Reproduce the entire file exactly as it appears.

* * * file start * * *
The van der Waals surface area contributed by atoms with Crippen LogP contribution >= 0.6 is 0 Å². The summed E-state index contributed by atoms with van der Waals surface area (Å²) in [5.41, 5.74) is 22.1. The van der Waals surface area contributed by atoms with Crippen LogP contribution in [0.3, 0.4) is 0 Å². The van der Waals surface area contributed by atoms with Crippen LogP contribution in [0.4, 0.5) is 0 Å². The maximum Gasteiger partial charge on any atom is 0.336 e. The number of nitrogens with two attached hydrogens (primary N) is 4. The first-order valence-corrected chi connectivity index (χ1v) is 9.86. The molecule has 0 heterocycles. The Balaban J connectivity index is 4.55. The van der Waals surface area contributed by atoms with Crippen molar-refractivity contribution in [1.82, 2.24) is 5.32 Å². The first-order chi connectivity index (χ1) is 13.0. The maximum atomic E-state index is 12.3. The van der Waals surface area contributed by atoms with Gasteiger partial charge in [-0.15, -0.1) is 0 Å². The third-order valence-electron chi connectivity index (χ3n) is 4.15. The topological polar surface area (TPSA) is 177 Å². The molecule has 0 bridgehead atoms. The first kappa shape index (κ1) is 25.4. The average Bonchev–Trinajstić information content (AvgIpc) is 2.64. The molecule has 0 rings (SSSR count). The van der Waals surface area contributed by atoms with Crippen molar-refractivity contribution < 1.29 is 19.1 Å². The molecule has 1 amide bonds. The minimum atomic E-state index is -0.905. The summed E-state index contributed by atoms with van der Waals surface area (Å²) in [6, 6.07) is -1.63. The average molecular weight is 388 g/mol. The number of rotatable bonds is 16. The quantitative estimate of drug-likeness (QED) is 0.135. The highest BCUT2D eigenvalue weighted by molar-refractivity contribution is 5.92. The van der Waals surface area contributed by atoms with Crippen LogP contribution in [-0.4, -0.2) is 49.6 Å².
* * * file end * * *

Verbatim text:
The van der Waals surface area contributed by atoms with Crippen LogP contribution >= 0.6 is 0 Å². The summed E-state index contributed by atoms with van der Waals surface area (Å²) in [5.41, 5.74) is 22.1. The van der Waals surface area contributed by atoms with Crippen LogP contribution in [0.3, 0.4) is 0 Å². The van der Waals surface area contributed by atoms with Crippen LogP contribution in [0.4, 0.5) is 0 Å². The maximum Gasteiger partial charge on any atom is 0.336 e. The number of nitrogens with two attached hydrogens (primary N) is 4. The first-order valence-corrected chi connectivity index (χ1v) is 9.86. The molecule has 0 heterocycles. The Balaban J connectivity index is 4.55. The van der Waals surface area contributed by atoms with Crippen molar-refractivity contribution in [1.82, 2.24) is 5.32 Å². The first-order chi connectivity index (χ1) is 13.0. The maximum atomic E-state index is 12.3. The van der Waals surface area contributed by atoms with Gasteiger partial charge in [-0.15, -0.1) is 0 Å². The third-order valence-electron chi connectivity index (χ3n) is 4.15. The topological polar surface area (TPSA) is 177 Å². The molecule has 0 bridgehead atoms. The first kappa shape index (κ1) is 25.4. The average Bonchev–Trinajstić information content (AvgIpc) is 2.64. The molecule has 0 rings (SSSR count). The van der Waals surface area contributed by atoms with Crippen molar-refractivity contribution < 1.29 is 19.1 Å². The molecule has 1 amide bonds. The minimum atomic E-state index is -0.905. The summed E-state index contributed by atoms with van der Waals surface area (Å²) in [6, 6.07) is -1.63. The average molecular weight is 388 g/mol. The number of rotatable bonds is 16. The quantitative estimate of drug-likeness (QED) is 0.135. The highest BCUT2D eigenvalue weighted by molar-refractivity contribution is 5.92. The van der Waals surface area contributed by atoms with Crippen LogP contribution in [-0.4, -0.2) is 49.6 Å².